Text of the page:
We’re doing a lot to adapt to climate change, from creating tree cities and sponge cities to speeding up the schedule for renewable energy. As it turns out, though, humans aren’t the only ones getting ready and adapting to a changing climate.
California’s iconic redwoods have started growing special new leaves to deal with drought.
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Tree leaves absorbing water is nothing new, but according to a new study in the American Journal of Botany, redwood leaves adjust their capacity for water depending on their environment.
Redwoods have two kinds of leaf shoots, axial and peripheral. Peripheral shoots are what most of us would identify as leaves, and they’re longer and perform photosynthesis. The axial shoots, though, are smaller and bunched closer to the twigs, and they absorb four times more water than the peripheral shoots.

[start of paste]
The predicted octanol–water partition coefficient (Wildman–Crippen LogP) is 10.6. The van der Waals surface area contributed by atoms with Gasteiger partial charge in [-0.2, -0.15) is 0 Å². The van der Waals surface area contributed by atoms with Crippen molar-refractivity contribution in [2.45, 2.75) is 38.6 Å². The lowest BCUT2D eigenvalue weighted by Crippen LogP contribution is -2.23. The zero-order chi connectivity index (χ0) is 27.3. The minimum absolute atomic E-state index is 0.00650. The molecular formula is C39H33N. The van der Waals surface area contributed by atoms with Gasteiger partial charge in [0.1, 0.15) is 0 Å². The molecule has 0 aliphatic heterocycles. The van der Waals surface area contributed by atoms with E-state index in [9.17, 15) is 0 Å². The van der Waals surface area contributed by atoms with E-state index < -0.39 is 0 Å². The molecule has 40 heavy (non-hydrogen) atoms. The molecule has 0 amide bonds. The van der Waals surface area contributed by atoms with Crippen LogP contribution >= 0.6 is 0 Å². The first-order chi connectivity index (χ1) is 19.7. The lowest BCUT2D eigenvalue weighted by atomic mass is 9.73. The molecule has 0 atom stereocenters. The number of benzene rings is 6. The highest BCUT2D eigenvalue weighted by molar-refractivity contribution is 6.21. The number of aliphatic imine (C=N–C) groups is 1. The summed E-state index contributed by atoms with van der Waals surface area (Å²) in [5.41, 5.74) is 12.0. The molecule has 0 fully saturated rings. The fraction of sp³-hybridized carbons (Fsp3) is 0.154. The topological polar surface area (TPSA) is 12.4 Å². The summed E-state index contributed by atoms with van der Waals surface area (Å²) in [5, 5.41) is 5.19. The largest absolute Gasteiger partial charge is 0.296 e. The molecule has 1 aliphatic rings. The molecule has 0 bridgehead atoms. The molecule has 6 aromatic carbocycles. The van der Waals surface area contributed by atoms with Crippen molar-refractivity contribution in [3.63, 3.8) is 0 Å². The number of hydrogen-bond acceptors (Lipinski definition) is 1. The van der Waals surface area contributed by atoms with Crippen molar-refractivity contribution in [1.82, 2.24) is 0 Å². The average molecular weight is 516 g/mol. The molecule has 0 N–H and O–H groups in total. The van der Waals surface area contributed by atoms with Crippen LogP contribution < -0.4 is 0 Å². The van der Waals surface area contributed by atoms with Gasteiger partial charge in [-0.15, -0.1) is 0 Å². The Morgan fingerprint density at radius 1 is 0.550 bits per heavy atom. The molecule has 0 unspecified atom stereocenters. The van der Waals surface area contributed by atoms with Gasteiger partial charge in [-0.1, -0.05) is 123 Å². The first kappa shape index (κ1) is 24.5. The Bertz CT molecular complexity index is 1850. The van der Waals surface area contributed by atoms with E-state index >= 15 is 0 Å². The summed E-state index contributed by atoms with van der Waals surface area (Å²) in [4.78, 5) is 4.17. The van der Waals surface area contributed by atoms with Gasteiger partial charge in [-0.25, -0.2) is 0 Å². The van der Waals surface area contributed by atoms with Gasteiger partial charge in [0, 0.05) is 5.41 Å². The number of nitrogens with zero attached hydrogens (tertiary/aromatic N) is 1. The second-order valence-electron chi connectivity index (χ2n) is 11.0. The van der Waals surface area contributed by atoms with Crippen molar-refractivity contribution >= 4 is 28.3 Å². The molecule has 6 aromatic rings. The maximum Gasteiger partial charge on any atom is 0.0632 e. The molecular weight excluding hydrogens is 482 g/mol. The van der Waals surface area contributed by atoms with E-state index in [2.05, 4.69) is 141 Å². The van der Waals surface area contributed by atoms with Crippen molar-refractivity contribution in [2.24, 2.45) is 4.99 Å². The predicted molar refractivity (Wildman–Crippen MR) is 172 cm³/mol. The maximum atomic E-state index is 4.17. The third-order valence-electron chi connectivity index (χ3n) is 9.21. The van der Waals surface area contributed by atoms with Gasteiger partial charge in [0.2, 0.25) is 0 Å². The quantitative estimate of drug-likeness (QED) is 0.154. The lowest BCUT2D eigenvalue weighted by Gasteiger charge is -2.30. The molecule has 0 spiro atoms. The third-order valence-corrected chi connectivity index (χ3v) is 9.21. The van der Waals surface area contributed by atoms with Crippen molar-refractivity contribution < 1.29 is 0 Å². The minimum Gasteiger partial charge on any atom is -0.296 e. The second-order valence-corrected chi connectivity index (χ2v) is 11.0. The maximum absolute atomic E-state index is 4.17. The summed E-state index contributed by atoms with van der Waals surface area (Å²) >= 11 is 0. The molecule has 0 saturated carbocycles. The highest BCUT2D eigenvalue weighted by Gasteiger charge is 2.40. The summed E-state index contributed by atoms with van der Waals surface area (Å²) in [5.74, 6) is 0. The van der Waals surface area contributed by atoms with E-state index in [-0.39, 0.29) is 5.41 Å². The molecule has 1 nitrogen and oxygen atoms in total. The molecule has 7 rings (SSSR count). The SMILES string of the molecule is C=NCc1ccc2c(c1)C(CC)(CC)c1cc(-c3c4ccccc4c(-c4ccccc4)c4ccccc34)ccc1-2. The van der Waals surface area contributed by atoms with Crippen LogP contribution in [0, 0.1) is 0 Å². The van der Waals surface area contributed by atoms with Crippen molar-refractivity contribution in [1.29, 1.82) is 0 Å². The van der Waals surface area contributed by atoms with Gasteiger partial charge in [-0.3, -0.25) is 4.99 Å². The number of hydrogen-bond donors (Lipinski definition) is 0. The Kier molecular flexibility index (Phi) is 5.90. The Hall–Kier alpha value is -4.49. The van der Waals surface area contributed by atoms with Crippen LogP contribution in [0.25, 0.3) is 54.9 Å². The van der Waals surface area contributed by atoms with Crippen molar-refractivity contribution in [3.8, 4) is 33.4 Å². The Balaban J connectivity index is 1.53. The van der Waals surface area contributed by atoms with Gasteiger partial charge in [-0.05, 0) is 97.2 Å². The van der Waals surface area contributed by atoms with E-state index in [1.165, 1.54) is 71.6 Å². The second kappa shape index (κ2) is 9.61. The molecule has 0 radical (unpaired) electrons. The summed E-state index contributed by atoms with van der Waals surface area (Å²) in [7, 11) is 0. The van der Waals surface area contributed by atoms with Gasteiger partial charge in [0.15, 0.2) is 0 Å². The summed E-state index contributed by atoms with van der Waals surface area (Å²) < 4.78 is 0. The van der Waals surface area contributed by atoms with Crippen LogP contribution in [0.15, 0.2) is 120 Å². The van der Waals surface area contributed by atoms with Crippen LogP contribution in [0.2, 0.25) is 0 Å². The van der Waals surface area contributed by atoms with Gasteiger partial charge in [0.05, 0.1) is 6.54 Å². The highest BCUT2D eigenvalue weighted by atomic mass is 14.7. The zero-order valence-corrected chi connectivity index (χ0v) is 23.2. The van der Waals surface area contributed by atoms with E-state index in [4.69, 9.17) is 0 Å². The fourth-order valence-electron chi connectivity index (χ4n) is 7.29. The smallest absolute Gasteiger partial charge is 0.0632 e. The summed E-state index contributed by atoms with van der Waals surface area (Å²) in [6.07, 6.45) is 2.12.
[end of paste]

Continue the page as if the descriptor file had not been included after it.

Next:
The research found that trees in drier locations are growing axial leaves higher on the trunk, making them better able to absorb moisture from rain or fog. In wetter climates like Oregon, where drought isn’t as severe as in California, redwoods are growing their axial leaves lower on their trunks.
We’re seeing trees reaching for moisture higher up where they can get it, adapting in real-time to drought and a changing climate.